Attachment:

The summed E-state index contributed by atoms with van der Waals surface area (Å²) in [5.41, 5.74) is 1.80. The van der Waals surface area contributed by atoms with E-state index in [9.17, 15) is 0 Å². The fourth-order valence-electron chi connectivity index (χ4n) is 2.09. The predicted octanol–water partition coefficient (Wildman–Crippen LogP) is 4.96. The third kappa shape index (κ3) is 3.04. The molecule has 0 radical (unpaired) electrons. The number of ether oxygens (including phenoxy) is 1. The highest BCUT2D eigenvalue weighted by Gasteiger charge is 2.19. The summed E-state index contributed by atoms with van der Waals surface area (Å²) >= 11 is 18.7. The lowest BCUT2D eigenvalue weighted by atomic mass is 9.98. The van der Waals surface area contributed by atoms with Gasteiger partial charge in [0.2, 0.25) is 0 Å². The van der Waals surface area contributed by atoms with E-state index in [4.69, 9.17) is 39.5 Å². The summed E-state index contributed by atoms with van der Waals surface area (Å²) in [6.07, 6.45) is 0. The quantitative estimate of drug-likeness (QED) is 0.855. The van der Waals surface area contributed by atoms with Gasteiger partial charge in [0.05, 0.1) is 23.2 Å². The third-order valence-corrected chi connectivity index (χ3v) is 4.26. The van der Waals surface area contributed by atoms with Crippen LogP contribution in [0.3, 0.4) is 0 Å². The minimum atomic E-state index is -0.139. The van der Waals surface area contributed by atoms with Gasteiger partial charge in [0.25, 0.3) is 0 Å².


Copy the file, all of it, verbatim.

The summed E-state index contributed by atoms with van der Waals surface area (Å²) in [5.41, 5.74) is 1.80. The van der Waals surface area contributed by atoms with E-state index in [9.17, 15) is 0 Å². The fourth-order valence-electron chi connectivity index (χ4n) is 2.09. The predicted octanol–water partition coefficient (Wildman–Crippen LogP) is 4.96. The third kappa shape index (κ3) is 3.04. The molecule has 0 radical (unpaired) electrons. The number of ether oxygens (including phenoxy) is 1. The highest BCUT2D eigenvalue weighted by Gasteiger charge is 2.19. The summed E-state index contributed by atoms with van der Waals surface area (Å²) >= 11 is 18.7. The lowest BCUT2D eigenvalue weighted by atomic mass is 9.98. The van der Waals surface area contributed by atoms with Gasteiger partial charge in [0.2, 0.25) is 0 Å². The van der Waals surface area contributed by atoms with E-state index in [4.69, 9.17) is 39.5 Å². The summed E-state index contributed by atoms with van der Waals surface area (Å²) in [6.07, 6.45) is 0. The quantitative estimate of drug-likeness (QED) is 0.855. The van der Waals surface area contributed by atoms with Gasteiger partial charge in [0.05, 0.1) is 23.2 Å². The third-order valence-corrected chi connectivity index (χ3v) is 4.26. The van der Waals surface area contributed by atoms with Crippen LogP contribution in [0.3, 0.4) is 0 Å². The minimum atomic E-state index is -0.139. The van der Waals surface area contributed by atoms with Gasteiger partial charge in [0.25, 0.3) is 0 Å².